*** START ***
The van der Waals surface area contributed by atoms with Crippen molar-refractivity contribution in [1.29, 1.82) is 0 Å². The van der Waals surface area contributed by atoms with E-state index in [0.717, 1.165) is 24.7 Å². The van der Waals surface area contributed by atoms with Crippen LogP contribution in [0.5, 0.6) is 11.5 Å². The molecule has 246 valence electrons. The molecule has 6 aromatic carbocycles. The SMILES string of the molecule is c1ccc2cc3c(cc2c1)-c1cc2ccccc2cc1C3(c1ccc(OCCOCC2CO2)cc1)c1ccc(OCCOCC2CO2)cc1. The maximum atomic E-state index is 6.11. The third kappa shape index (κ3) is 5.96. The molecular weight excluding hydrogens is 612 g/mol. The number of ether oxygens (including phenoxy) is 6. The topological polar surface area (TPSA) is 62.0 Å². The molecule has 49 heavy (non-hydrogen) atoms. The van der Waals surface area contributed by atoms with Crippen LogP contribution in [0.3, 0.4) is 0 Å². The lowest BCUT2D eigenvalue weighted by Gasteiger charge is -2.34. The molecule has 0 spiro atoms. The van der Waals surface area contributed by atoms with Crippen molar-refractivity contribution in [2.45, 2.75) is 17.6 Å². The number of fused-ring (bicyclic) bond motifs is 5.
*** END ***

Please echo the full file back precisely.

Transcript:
The van der Waals surface area contributed by atoms with Crippen molar-refractivity contribution in [1.29, 1.82) is 0 Å². The van der Waals surface area contributed by atoms with E-state index in [0.717, 1.165) is 24.7 Å². The van der Waals surface area contributed by atoms with Crippen LogP contribution in [0.5, 0.6) is 11.5 Å². The molecule has 246 valence electrons. The molecule has 6 aromatic carbocycles. The SMILES string of the molecule is c1ccc2cc3c(cc2c1)-c1cc2ccccc2cc1C3(c1ccc(OCCOCC2CO2)cc1)c1ccc(OCCOCC2CO2)cc1. The maximum atomic E-state index is 6.11. The third kappa shape index (κ3) is 5.96. The molecular weight excluding hydrogens is 612 g/mol. The number of ether oxygens (including phenoxy) is 6. The topological polar surface area (TPSA) is 62.0 Å². The molecule has 49 heavy (non-hydrogen) atoms. The van der Waals surface area contributed by atoms with Crippen LogP contribution in [0.3, 0.4) is 0 Å². The lowest BCUT2D eigenvalue weighted by Gasteiger charge is -2.34. The molecule has 0 spiro atoms. The van der Waals surface area contributed by atoms with Crippen molar-refractivity contribution in [2.45, 2.75) is 17.6 Å². The number of fused-ring (bicyclic) bond motifs is 5.